• Atelectasis– The collapse of a lung

      • Causes– A) Pneumothorax (air in the pleural cavity; see next slide), B) airway obstruction (that part of lung collapses b/c it cannot be reventilated, for example inadequate surfactant, aspirated object etc.

    § Pneumothorax

    • Def.—abnormal condition of air entering the pleural sac

    • Causes— (see fig. x)

    • Consequences— transmural pressure gradient no longer exists and . . .

      Figure x


    Atelectasis (pneumothorax)





    760; intra-pulmonary pressure




    756; intrapleural pressure

    Collapsed lung

    A– Parietal pleura; B—pleural cavity (pleural fluid); C– Visceral pleura

    § Pulmonary surfactant (1)

    • A potential problem of breathing

      • In alveoli—tiny sacs . . .; why?

      • b/c surface tension of water— Fig. z

    • Solution-- pulmonary surfactant

      • What is it? Phospholipoproteins

      • Where does it from? By what cell type?

      • Functions?


    H2O molecules

    An alveolus

    § Pulmonary surfactant (2)

    • (Newborn/Infant) respiratory distress syndrome (IRDS)—

      • What is lacking in premature infants?

      • What are the problems?

        • When surfactant is produced?

        • Alveoli collapsed completely —

        • Newborn’s muscles--

      • Cure--

    Check Point Questions

    • What types of cells make up the wall of an alveolus? Function?

    • What type of cell in the lungs secrete pulmonary surfactant? Function?

    § V. Alveolar Ventilation

    § Alveolar Ventilation (1)

    Does all inhaled air enter the alveoli?

    • Dead air (150 ml per breath)

      • fills conducting division of airway, cannot exchange gases with the blood

    • Where is the dead air? In anatomic dead space:

      • It exists in conducting division of airway

      • Normally about _______mL

    • Physiological (total) dead space

      • sum of anatomic dead space and any pathological alveolar dead space

    § Alveolar ventilation (2)

    • Alveolar ventilation rate (AVR): body’s ability to get oxygen to the tissues per minute

      • alveolar ventilation rate (AVR) = (Tidal volume - dead space volume) x respiratory rate

      • AVR = (500-150mL) x 12 breaths/min = 4,200 mL/min

    § Measurements of Ventilation (1)

    • Spirometer – measures ventilation; specifically respiratory volumes and capacities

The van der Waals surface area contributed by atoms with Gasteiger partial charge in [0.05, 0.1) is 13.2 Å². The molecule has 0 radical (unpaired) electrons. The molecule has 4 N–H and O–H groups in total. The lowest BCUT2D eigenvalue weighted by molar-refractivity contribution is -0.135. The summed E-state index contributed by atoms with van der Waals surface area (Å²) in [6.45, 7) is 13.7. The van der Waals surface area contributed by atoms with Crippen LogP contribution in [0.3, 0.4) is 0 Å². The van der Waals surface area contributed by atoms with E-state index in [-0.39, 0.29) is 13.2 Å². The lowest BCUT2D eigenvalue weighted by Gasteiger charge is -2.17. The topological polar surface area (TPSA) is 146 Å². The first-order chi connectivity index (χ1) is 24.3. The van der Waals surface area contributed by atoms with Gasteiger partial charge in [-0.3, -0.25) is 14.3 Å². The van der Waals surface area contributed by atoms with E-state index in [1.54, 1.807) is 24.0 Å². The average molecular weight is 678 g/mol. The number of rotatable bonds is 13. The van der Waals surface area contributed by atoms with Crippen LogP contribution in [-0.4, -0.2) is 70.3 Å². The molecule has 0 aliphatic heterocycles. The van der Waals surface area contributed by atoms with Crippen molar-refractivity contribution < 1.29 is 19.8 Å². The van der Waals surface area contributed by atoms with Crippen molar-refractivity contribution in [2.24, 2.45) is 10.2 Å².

Fig. x

    Floating drum





    with time





    Inspired air

    § Measurements of Ventilation (2)

    • Respiratory volumes:

      • Tidal volume (TV) - The air entering or leaving the lungs in a single breath.

      • Inspiratory reserve volume (IRV) - The extra air that can be maximally inspired over the typical resting TV.

      • Expiratory reserve volume (ERV) - The maximal volume of air that can be actively expired beyond a tidal volume.

      • Residual volume (RV) - air remaining in lungs after maximum expiration

        Fig. 22.17

    a capacity is the sum of more than two volumes





    § Measurements of Ventilation (3)

    • Respiratory capacities:

      • Inspiratory capacity (IC)- The maximum volume of air that can be inspired at the end of a normal quiet expiration. = TV + IRV

      • Functional residual capacity (FRC)– Amount of air remaining in the lungs after a normal tidal expiration; = RV + ERV

      • Vital capacity (VC)- The maximum volume of air that can be expired following a maximal inspiration. = TV + IRV + ERV

      • Total lung capacity (TLC)- maximum amount of air lungs can hold; = VC + RV

    ID the following respiratory volumes/capacities









    Work on this figure at home.

    Check Point Question

    • If you breathe in as deeply as possible and then exhale as much air as you can, which lung volume or capacity have you demonstrated?

    § Lung disorders and spirometry

    • Restrictive disorders– Those having reduce pulmonary compliance, limiting the amount to which the lungs can be inflated

      • Disorders- black lung disease, tuberculosis

      • Spirometry- reduced IC, VC, TLC

    • Obstructive disorders (COPD; Chronic Obstructive Pulmonary Disease) – those that interfere with airflow by narrowing or blocking the airway

      • Disorders– asthma, emphysema etc.

      • Detection: Forced expiratory volume (FEV)-- % of vital capacity exhaled/time; healthy adult - ___________% of VC in 1 sec(Fig. Y)


    1 sec interval